The article, being journalism, was bound to get some facts wrong, but the bottom line is on target. A distorted understanding of church order among the leadership effectively sanctioned the physical abuse of teenagers by a sick person who had responsibility for them on holidays where they were supposedly in a safe Christian environment. The grooming and beating took place off site. But the camps were a good hunting-ground. The idea of CRB checks for those working with the ‘vulnerable’ hadn’t been thought of. As we know, any child emotionally deprived of family support and affection is vulnerable, whether in a care home or away at boarding school. 

What concerns me, and why I’m adding a further blog on the Iwerne debacle, is this. The reluctance to invoke public bodies outside church-based organisations, for fear of the events becoming public knowledge, has resulted in a wider betrayal. The perpetrator of course betrayed the trust of both boys and parents as well as of the original vision of the Iwerne camps to put Christian believers into positions of power where they would act for the good of the nation, and of those who worked and prayed for this vision. But additionally, those who knew of his activities, and didn’t immediately refer the matter to the police and the law for investigation, betrayed their office as ministers, guardians of the faith, and Christian witnesses. There is a great danger that they may have negatively coloured public understanding of the Alpha Course and of some large and influential churches associated with it. They may well have fuelled the growing suspicion of all things “Christian” in the collective public mind.

God is light, and in Him there is no darkness at all …

It’s Lent: yesterday’s short address at the Ashing service we attended reminded us all that ‘Dust you are, and to dust you will return’, and drew a parallel between penitence and mourning. There is an opportunity for penitence within the Anglican church as regards its culture of secretiveness and the outcome of it. There is an opportunity to mourn among those with influence who knew and did not act properly, believing that the church could police itself. Lent points to the events of Jesus’s trial and crucifixion, in which secrecy and a betrayal play a large part.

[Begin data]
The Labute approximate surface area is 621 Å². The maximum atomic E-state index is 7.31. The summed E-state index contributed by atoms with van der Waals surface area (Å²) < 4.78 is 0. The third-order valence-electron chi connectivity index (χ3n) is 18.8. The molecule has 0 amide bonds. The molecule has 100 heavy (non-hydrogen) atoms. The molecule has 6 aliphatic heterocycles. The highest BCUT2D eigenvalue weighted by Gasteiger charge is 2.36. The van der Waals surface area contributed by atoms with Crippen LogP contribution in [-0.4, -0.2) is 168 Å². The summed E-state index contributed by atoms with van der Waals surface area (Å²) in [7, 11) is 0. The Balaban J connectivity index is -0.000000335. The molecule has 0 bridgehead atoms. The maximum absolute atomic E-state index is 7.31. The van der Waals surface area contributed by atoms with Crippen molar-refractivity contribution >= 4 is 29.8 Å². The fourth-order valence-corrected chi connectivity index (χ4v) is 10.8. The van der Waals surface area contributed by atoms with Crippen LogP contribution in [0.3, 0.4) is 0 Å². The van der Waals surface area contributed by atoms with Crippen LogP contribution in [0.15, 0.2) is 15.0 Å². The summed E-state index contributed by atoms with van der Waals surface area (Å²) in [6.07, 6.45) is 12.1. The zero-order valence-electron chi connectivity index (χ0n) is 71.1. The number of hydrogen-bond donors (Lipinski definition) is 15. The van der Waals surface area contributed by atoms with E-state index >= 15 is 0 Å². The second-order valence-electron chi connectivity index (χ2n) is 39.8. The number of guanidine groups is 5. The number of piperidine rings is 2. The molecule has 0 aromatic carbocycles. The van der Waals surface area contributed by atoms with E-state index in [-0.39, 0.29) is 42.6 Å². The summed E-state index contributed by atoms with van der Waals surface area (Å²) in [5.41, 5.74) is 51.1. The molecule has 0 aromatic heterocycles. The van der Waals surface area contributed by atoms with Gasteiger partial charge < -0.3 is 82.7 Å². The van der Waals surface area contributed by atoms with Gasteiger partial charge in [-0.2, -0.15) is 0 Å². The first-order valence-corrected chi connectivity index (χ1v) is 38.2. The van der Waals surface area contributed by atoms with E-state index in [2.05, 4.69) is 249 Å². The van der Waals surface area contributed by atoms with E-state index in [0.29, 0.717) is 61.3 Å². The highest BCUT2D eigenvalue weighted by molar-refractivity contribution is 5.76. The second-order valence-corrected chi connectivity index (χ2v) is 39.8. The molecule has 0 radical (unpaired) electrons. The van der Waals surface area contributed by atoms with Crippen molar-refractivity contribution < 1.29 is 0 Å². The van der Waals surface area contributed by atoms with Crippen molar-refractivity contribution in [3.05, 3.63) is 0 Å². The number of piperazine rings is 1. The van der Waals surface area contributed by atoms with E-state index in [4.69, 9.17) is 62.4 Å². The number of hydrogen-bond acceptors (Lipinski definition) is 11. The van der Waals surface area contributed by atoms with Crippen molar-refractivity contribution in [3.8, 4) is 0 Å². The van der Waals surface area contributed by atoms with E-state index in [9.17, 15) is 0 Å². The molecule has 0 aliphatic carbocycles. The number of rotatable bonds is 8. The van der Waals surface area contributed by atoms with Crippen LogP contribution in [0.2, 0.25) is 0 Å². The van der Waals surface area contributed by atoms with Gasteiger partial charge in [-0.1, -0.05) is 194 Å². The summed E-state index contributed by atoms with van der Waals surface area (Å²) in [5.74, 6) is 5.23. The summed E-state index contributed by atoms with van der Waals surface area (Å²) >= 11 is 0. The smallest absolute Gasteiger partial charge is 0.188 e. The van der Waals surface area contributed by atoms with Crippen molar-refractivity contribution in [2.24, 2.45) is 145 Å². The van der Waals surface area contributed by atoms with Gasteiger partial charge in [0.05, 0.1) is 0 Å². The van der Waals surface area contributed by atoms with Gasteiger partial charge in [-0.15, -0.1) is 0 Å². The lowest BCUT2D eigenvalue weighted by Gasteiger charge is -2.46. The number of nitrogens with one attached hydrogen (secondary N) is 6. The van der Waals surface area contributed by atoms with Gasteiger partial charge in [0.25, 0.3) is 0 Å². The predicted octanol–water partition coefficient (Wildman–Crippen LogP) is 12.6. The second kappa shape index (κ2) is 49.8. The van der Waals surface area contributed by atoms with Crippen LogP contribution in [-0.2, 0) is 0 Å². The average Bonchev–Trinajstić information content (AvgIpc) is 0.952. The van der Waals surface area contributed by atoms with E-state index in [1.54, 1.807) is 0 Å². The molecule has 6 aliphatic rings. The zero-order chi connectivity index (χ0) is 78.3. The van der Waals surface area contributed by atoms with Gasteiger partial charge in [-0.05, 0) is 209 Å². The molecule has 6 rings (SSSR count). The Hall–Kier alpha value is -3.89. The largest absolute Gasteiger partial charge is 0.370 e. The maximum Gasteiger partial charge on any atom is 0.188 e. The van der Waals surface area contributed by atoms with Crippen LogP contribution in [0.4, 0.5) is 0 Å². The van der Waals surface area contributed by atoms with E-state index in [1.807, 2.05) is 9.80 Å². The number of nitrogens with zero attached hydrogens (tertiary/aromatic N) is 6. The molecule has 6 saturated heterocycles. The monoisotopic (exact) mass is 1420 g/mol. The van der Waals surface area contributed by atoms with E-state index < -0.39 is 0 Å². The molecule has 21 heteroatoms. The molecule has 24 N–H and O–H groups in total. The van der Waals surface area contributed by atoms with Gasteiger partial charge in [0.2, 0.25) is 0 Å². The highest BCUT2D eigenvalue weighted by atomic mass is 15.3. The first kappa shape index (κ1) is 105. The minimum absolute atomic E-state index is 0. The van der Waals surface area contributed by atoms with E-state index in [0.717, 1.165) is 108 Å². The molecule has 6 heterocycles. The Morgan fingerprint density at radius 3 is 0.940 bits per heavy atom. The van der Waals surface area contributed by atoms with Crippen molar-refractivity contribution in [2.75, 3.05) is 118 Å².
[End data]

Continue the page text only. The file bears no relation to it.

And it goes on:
Thankfully Lent also leads on to the Resurrection … 


Note: My interest in the Iwerne events is personal: having worshipped in churches where leading figures were Iwerne folk and having friends who have participated in the camps, and having been aware for a long time of the secretive aspects of their culture. It is also because I’ve studied social science.

3 comments:

  1. Something which needs to be said. Thank you Clare, for sharing

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  2. Sadly as I have reason to know even a CRB (or DBS as it is now) check proves nothing except that you never got caught. Anyone who knows why someone is unfit to work with children has a duty to present their evidence, even if, or especially if, it hasn't been picked up by a DBS check.

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  3. Thanks for this, Clare - there's a real danger in too much secrecy, and in churches thinking they can manage such issues "in-house". Being accountable to one another and to outside organisations can feel difficult, but is essential if we are to take safeguarding seriously.